31 Aug 2023
Boston University S-RACE platform uses Raman rather than fluorescence in flow cytometry.
The principle involves illuminating cells while they pass along a channel narrow enough to force the cells into roughly single file, usually after tagging them with fluorescent markers.
Recent improvements to this principle have included research at NIST into using bespoke waveguides allowing multiple measurements to be made of each individual cell, reducing the measurement-dependent variations that can arise using the flow cytometry approach.
A project at Boston University has now investigated a different route to improving the process, by using Raman spectroscopy rather than the more usual fluorescence methods. The work will be presented at the Frontiers in Optics+Laser Science conference in October 2023.
"Although most current high-throughput cell sorting methods rely on fluorescence signals for sorting, fluorescence labels can disturb cell function and can't be used with small molecules," said the Boston team.
"Raman spectroscopy is a promising alternative because it offers label-free and non-destructive single-cell measurement by obtaining a chemical fingerprint of the cell. However, it has been difficult to achieve both a strong Raman signal and a practical microfluidic setup for imaging cells."
The project tackled these hurdles by using stimulated Raman spectroscopy, the variant technique in which non-linear effects are exploited to transform more of the incident light into useful Raman scattering and improve the signal to noise ratio, potentially by several orders of magnitude.
Pathogens directly captured from their natural habitat
In the Boston platform, stimulated Raman images are acquired and used to identify the objects or cells of interest. 2D galvo mirrors and an acousto-optic modulator then direct single pulses of a 532 nanometer laser to the desired cells and push them into a collector, with each ejection taking about 8 milliseconds.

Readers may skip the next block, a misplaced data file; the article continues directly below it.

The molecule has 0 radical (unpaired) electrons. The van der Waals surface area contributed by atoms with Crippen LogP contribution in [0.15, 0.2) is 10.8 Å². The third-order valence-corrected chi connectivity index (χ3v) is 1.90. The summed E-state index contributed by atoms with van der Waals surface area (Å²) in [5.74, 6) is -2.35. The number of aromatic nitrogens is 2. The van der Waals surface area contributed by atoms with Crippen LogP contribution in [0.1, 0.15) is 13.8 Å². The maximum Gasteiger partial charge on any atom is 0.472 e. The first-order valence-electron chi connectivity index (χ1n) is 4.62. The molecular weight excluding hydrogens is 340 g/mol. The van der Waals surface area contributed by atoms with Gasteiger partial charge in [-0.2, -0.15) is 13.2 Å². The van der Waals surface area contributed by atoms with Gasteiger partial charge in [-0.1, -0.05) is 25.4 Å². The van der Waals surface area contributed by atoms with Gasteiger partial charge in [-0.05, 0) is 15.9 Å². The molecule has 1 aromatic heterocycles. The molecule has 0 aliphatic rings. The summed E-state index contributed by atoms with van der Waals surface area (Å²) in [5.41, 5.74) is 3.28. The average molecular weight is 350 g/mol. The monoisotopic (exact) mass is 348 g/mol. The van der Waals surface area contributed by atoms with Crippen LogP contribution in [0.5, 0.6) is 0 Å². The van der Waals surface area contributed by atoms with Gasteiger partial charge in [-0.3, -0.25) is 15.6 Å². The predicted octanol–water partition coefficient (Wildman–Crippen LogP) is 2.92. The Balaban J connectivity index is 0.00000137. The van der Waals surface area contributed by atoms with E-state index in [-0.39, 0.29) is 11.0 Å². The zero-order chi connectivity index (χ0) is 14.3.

In trials, this stimulated Raman-activated cell ejection (or S-RACE) method was applied to a mixture of 1 micron polymer beads, achieving around 95 percent purity and 98 percent throughput with about 14 ejections performed each second, according to the Boston project. The trials also showed that the method could also be used with fixed bacteria.
For tests on live yeast cells, the researchers added a thin layer of agar to the ejection module and used an agar dish as a collector to provide cushioning and moisture during cell landing. The system ejected approximately 340 yeast cells, which were healthily growing in the receiving dish around 40 hours afterwards. Other genomic analysis approaches, such as quantitative polymerase chain reaction, could be integrated with this sorting approach.
"Our S-RACE approach offers an innovative way to sort cells based on their intracellular chemical composition in a high-throughput manner," commented Boston University's Jing Zhang.
"Various downstream phenotypic or genomic analysis could be applied to the separated cell populations, and its compatibility with small cells is advantageous for sorting bacteria and other microorganisms. By employing S-RACE, pathogens or cells exhibiting specific metabolic profiles could be directly captured from their natural habitat, for example water bodies, soil, or the gastrointestinal tract."